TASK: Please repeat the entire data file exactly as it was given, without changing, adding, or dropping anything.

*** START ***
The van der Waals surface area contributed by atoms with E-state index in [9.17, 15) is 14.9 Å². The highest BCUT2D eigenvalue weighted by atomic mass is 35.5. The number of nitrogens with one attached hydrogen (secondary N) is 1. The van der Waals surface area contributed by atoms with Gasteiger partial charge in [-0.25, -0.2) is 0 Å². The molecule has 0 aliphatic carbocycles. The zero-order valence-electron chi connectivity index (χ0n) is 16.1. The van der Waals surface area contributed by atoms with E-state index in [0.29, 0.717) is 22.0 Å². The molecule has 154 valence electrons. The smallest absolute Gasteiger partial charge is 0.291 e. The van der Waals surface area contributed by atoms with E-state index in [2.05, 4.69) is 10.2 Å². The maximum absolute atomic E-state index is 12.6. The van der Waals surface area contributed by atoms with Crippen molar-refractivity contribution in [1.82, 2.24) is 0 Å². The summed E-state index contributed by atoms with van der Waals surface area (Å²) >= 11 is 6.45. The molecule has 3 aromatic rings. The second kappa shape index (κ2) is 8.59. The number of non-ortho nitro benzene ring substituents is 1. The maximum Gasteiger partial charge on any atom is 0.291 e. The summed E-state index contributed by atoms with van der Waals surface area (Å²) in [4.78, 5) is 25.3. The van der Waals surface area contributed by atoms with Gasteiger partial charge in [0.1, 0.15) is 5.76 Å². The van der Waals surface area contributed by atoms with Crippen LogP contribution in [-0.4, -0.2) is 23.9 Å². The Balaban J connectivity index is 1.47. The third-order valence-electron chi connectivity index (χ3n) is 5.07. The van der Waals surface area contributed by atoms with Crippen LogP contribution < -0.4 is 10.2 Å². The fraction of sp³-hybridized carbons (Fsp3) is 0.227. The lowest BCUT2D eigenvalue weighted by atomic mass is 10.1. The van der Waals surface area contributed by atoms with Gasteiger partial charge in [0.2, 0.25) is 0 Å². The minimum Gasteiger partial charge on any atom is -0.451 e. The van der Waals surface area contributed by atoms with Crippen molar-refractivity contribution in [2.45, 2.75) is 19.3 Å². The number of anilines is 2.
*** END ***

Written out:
The van der Waals surface area contributed by atoms with E-state index in [9.17, 15) is 14.9 Å². The highest BCUT2D eigenvalue weighted by atomic mass is 35.5. The number of nitrogens with one attached hydrogen (secondary N) is 1. The van der Waals surface area contributed by atoms with Gasteiger partial charge in [-0.25, -0.2) is 0 Å². The molecule has 0 aliphatic carbocycles. The zero-order valence-electron chi connectivity index (χ0n) is 16.1. The van der Waals surface area contributed by atoms with E-state index in [0.29, 0.717) is 22.0 Å². The molecule has 154 valence electrons. The smallest absolute Gasteiger partial charge is 0.291 e. The van der Waals surface area contributed by atoms with E-state index in [2.05, 4.69) is 10.2 Å². The maximum absolute atomic E-state index is 12.6. The van der Waals surface area contributed by atoms with Crippen molar-refractivity contribution in [1.82, 2.24) is 0 Å². The summed E-state index contributed by atoms with van der Waals surface area (Å²) >= 11 is 6.45. The molecule has 3 aromatic rings. The second kappa shape index (κ2) is 8.59. The number of non-ortho nitro benzene ring substituents is 1. The maximum Gasteiger partial charge on any atom is 0.291 e. The summed E-state index contributed by atoms with van der Waals surface area (Å²) in [4.78, 5) is 25.3. The van der Waals surface area contributed by atoms with Gasteiger partial charge in [0.1, 0.15) is 5.76 Å². The van der Waals surface area contributed by atoms with Crippen LogP contribution in [-0.4, -0.2) is 23.9 Å². The Balaban J connectivity index is 1.47. The third-order valence-electron chi connectivity index (χ3n) is 5.07. The van der Waals surface area contributed by atoms with Crippen LogP contribution < -0.4 is 10.2 Å². The fraction of sp³-hybridized carbons (Fsp3) is 0.227. The lowest BCUT2D eigenvalue weighted by atomic mass is 10.1. The van der Waals surface area contributed by atoms with Gasteiger partial charge in [0.2, 0.25) is 0 Å². The minimum Gasteiger partial charge on any atom is -0.451 e. The van der Waals surface area contributed by atoms with Crippen molar-refractivity contribution in [2.45, 2.75) is 19.3 Å². The number of anilines is 2.